According to Frederick S. Frank, one of the main formal characteristics of the Gothic is “A Constant Vicissitude of Interesting Passions.” Frank takes this phrase from Walpole’s preface to the first edition of Castle of Otranto. Acute emotions, many of them sexual or psychopathic, must drive the characters to extreme behavior in the Gothic novel. Powerful feelings are not limited to the human characters, but can motivate demonic and spectral personalities of the Gothic as well. Traditionally, the victimized female heroine expresses her excessive sensibilities through weeping, fainting, and hysterical palpitations. Gothic villains may seem cold and remorseless, but are actually creatures of titanic and destructive passion and surfeited with “pale ire, envy, and despair.” The proto-Gothic villain, Walpole’s Manfred, “was naturally humane; and his virtues were always ready to operate, when his passions did not obscure his reason.”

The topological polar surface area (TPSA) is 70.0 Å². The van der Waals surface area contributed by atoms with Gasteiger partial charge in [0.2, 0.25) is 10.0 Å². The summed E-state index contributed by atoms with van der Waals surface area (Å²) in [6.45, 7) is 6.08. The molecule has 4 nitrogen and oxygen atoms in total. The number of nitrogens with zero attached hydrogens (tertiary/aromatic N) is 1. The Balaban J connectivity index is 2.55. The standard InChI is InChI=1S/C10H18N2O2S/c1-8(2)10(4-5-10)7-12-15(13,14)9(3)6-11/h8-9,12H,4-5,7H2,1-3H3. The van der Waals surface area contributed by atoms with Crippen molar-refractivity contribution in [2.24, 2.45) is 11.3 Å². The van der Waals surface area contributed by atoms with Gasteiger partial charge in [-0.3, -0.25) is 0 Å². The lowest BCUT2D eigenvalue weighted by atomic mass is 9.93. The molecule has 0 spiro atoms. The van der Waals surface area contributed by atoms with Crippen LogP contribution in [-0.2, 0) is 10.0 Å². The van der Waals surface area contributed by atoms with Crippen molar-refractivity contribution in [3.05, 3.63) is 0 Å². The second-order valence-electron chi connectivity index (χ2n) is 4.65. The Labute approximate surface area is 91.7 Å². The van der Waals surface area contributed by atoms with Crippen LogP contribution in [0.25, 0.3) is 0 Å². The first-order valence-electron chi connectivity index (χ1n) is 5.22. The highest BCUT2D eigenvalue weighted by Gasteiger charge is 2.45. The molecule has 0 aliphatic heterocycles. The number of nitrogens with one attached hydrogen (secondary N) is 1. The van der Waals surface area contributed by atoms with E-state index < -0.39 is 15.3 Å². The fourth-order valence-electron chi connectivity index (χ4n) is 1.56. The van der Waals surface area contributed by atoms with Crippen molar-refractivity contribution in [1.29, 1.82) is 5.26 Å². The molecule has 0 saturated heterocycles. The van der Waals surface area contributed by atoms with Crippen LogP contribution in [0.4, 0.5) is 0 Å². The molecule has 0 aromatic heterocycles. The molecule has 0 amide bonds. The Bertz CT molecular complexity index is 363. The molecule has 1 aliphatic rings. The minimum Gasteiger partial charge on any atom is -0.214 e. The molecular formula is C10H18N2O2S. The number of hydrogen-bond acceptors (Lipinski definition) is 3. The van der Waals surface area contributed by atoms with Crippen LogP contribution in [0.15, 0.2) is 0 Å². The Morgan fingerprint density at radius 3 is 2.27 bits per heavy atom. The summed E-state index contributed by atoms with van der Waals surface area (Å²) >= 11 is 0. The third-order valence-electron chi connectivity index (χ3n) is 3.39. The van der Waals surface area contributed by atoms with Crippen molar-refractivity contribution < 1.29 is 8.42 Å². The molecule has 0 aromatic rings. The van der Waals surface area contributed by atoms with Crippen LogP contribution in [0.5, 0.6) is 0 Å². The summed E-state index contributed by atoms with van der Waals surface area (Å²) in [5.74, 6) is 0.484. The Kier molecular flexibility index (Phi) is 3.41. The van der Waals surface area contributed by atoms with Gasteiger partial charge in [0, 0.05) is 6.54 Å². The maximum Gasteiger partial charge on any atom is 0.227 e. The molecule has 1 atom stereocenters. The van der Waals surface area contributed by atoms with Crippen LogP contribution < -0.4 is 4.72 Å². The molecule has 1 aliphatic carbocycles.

Courtesy of Wendy Fall, Marquette University

Frank, Frederick S. The First Gothics : A Critical Guide to the English Gothic Novel. New York : Garland Pub., 1987. Print.




The Rival Knights; or, the Fortunate Woodlander: A French Romance, Unknown